The Undergraduate: Why grade-A grads often make awful bankers

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As I immerse myself deeply in the midst of my graduate job hunt with financial institutions, I realise that one criterion they commonly list is: "We look for individuals who like challenges."

A's above everything else

Yet, if I look around me, I see peers choosing classes on the basis of how easy it is to score an A+ in a particular module. This can't be helped because more often than not, a near-perfect grade point average (GPA) on a resume always screams "pick me!". This begs the question: what is the value of tertiary education? Do we go to university with the aim of pursuing knowledge - taking classes to fill in the gaps in our abilities - or merely to get good grades? Perhaps we should now step back and think about this issue.

A tale of two students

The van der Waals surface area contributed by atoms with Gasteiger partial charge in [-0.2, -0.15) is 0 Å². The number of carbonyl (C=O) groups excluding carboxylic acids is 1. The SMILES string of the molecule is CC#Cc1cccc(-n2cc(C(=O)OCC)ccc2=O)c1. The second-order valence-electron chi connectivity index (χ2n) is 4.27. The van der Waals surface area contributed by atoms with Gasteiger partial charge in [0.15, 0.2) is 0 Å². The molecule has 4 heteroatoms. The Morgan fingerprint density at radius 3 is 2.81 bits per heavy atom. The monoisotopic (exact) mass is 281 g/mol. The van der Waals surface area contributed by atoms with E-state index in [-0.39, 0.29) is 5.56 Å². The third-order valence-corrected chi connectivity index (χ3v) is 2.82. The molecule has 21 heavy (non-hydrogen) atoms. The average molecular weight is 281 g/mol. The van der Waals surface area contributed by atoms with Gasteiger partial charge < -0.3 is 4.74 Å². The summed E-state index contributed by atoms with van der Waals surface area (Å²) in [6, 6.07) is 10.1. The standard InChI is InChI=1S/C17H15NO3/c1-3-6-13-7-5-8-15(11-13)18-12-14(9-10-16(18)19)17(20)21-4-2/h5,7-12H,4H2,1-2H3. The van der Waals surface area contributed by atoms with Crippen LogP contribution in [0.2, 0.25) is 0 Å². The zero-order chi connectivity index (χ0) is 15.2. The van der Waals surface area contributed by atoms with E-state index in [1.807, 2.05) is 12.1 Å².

At one end of the spectrum are individuals who recognise their own weaknesses and choose professors who are difficult, in a bid to improve their conceptual knowledge. Yet this often produces less-than-stellar grades, which reduces their GPA. On the other side of the fence are students who recognise their weaknesses and lean towards 'easy' professors to avoid exposing their Achilles heel and to continually secure their As. At the end of the day, a higher GPA always holds greater value, ceteris paribus (other things being equal).

Easy-A graduates will crash and burn at your firm

Is the prestigious finance industry doing itself an injustice by picking these 'stellar' students? This often creates an HR nightmare of recruiting the wrong person to the job. If firms are hiring graduates who shy away from challenges and are accustomed to picking the easier way out, then it's very possible that they may replicate such behaviour at work. In times of crisis and challenges, these people are ill-equipped to take the bull by its horns and are more likely to end up looking like a bull in a china shop. Food for thought for employers: match the right people, not the right GPA, to the job. While this might make hiring a more drawn-out process, with the right recruits, it would most definitely contribute to the longevity of the firm.

The author is a final-year finance undergraduate.

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